BERLIN: No! He never shut up. Never. Andy talked more than anybody I know. I spent a life of marathon conversations with him on the phone. He’d be in bed and I’d call him up and we’d chat on the phone and he’d say, “Well, Brig, gee, I’m watching the best TV.” I’d say, “What are you watching?” “Oh, I Dream of Jeannie. I just love I Dream of Jeannie. It’s the best TV.”
And he’d say, “Well, Brigid are you drinking?” “No, Andy.” “Well, I am.” “Andy, what are you drinking?” “I’m drinking Grand Mary.” He’d pronounce words differently. So he wouldn’t say Grand Marnier, he’d say Grand Mary. So he’d be in bed drinking Grand Mary and watching I Dream of Jeannie.
TAYLOR: You hated that show, didn’t you?
BERLIN: I hated it! I only liked the news. I watch news from the minute I wake up till 11. Then I switch to Charlie Rose. Fox News all the way.
TAYLOR: And do you still?
BERLIN: Yes! I am right now. I turned the sound down. I stayed up all night watching the debates last night. I’m a real conservative. When I was with Andy in the ’70s, I was voting for Nixon. I never became a hippie, or a groupie. I never wore flowers in my hair.
TAYLOR: What do you think of Donald Trump?
BERLIN: It’s good entertainment. That’s about it. Last night he just looked ridiculous sucking in his cheeks. You know what he looked like? When Andy wanted to be a model and he got so thin. That’s all Andy used to talk about was his modeling career. Oh my God, and his cheeks sunken in. Well Donald Trump was so sucked in last night. Did you see it?
TAYLOR: I didn’t see it.
BERLIN: I don’t know how you could miss it; they’re really fun. So what else have you got for me?
TAYLOR: I was reading Andy Warhol’s Diaries and it’s all about your dieting and your weight loss. Was that a big part of your life?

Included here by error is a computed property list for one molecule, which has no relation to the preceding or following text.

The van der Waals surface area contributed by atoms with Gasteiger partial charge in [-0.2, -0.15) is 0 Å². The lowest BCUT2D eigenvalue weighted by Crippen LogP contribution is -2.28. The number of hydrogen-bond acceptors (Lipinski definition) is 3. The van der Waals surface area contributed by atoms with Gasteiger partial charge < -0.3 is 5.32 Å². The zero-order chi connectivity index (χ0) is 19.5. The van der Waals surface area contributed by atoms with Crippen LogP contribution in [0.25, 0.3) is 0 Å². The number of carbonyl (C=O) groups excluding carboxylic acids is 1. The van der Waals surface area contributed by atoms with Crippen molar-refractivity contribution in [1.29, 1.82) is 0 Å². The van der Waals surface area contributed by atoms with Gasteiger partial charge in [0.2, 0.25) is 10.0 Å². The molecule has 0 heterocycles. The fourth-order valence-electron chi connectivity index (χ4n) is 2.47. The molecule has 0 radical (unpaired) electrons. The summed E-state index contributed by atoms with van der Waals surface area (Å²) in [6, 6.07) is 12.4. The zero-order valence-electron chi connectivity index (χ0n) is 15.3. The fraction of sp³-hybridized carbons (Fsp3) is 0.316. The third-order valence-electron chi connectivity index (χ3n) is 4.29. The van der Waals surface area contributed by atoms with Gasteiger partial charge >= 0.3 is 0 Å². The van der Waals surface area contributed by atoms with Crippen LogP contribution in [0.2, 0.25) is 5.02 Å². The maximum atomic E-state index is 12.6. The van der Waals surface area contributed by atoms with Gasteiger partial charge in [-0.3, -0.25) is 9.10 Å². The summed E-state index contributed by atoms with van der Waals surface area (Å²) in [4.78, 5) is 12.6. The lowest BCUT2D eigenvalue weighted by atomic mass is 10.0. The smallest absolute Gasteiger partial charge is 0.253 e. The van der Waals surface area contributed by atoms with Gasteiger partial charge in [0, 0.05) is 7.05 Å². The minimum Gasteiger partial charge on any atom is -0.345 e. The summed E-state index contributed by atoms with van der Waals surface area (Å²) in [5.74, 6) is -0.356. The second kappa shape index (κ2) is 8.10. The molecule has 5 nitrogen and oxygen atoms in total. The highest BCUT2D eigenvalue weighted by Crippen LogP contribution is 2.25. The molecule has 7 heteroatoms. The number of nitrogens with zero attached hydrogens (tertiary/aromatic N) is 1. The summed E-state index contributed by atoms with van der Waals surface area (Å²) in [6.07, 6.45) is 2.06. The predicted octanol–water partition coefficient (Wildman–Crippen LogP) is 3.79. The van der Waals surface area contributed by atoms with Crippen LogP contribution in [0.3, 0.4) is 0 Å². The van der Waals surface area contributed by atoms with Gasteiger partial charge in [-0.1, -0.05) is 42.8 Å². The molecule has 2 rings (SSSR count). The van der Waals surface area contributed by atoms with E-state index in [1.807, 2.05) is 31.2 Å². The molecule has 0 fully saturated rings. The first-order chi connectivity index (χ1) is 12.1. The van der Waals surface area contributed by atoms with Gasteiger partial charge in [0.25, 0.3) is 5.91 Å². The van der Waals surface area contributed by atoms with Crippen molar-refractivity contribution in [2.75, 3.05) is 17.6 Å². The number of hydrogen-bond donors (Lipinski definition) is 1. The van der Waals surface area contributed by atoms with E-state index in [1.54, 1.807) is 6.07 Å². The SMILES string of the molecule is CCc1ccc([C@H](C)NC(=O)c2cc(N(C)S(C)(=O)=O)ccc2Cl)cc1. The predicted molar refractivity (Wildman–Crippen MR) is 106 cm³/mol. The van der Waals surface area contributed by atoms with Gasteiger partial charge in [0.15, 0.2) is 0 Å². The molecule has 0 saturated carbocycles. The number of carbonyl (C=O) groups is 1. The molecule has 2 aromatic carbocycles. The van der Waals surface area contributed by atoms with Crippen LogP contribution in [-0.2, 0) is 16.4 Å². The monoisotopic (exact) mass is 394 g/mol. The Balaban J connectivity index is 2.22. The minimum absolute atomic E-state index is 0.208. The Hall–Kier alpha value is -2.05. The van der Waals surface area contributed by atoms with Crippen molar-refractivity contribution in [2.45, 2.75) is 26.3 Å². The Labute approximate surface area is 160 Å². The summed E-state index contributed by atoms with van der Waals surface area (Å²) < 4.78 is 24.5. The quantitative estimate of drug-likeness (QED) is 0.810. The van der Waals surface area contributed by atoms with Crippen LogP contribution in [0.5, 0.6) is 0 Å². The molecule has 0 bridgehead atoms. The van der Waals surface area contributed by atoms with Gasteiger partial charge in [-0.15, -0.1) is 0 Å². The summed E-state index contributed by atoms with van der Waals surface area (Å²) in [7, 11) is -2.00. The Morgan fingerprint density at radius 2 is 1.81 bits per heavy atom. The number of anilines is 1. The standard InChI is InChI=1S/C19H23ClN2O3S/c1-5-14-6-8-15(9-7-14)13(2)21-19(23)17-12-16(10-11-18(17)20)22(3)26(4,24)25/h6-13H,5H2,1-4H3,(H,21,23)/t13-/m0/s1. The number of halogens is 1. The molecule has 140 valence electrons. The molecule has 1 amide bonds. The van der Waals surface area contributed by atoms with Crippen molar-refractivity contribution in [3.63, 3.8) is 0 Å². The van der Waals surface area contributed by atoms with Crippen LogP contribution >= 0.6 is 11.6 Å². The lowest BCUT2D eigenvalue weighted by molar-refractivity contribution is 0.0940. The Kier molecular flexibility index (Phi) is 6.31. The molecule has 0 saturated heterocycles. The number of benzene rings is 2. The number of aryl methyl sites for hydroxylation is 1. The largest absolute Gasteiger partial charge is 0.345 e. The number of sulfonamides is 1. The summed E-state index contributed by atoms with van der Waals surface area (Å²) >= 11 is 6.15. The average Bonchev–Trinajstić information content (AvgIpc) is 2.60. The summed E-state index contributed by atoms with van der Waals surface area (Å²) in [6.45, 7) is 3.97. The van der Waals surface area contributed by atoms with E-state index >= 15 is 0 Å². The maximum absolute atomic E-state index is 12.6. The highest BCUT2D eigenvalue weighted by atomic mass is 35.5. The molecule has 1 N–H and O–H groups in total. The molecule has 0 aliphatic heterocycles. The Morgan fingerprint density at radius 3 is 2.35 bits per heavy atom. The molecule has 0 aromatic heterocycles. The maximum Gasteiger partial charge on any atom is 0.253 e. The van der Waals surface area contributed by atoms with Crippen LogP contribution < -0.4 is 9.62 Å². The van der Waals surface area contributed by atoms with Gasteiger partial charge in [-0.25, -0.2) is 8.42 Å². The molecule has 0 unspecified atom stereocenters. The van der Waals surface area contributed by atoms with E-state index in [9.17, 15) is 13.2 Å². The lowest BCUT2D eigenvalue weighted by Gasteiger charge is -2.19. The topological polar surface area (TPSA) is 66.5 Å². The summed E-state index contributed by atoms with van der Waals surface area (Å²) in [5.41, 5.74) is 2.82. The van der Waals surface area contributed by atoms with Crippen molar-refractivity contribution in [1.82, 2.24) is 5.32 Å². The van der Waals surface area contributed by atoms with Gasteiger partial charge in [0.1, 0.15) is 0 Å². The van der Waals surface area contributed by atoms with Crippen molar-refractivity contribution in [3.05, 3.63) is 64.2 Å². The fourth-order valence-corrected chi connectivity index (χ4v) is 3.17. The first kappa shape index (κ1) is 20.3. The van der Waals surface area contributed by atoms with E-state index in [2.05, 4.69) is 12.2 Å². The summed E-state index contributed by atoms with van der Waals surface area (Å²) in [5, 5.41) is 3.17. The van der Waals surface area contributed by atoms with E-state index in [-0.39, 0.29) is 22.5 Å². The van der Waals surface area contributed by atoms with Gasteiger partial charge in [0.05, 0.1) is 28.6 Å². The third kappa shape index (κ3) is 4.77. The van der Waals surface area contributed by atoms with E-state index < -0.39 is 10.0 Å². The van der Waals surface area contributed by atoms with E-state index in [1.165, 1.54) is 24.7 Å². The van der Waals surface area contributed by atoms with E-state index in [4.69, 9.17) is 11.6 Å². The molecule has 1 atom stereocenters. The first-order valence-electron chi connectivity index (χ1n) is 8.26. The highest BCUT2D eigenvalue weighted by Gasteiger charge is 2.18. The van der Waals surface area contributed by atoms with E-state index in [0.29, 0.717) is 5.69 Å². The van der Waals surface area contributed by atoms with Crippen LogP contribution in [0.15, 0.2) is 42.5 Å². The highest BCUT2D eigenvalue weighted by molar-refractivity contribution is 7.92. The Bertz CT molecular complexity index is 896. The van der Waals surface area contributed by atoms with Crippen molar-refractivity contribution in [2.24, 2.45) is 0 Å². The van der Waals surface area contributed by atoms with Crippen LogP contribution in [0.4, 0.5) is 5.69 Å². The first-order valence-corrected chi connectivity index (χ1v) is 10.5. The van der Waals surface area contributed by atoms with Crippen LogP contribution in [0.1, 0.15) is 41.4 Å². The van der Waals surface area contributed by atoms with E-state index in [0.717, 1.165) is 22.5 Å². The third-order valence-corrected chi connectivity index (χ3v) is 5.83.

BERLIN: Huge. It never ends. I lost 160 lbs in 1974 and ’75. I’ve gotten as low as 114 lbs. I’ve been in bed almost for a year because of back problems and low blood pressure. I’ve been eating like a pig, and my weight’s gone up again. I’ll also start fasting. That’s the only way I can diet. It’s easier to eat nothing than to eat something.
TAYLOR: With all this pressure now to stay thin because of social media, what would your message be to people who are so obsessed with their bodies?
BERLIN: Oh, god. The only way I could do it—and I did it this way—was to cut myself off from the world. I didn’t trust myself. I’ve lived in this building since 1986. I’ve never had food in my fridge. All I have in my fridge is one shelf of Canada Dry ginger ale, Diet Cokes on the next shelf, and ZeroWater on the next shelf. That is it. And one bottle of Peter Luger’s steak sauce. [laughs] That’s it! I order everything in. I won’t save anything until later. I won’t have anything to eat today that I might eat tomorrow because I don’t trust myself with it at night. I’d be sleepwalking. I could never leave a pint of Haagen Dazs ice cream in the fridge.
TAYLOR: What kind of stuff do you order?
BERLIN: Ice cream. Cookies. Cakes. Pies. You might know something about my key lime pie addiction. Did you see Pie in the Sky? You have to see it.
TAYLOR: In Andy’s Diaries a lot of what he said about you seemed brutally mean. He’d call you fat every second page.
BERLIN: That never bothered me. We were so close.
TAYLOR: Why did he always talk about your weight?
BERLIN: Because that’s all I ever talked about!
TAYLOR: Do you regret dieting so often?
BERLIN: I don’t regret anything. I mean, what’s the point of it?
BRIGID BERLIN POLAROIDS IS OUT MONDAY, NOVEMBER 23 VIA REEL ART PRESS.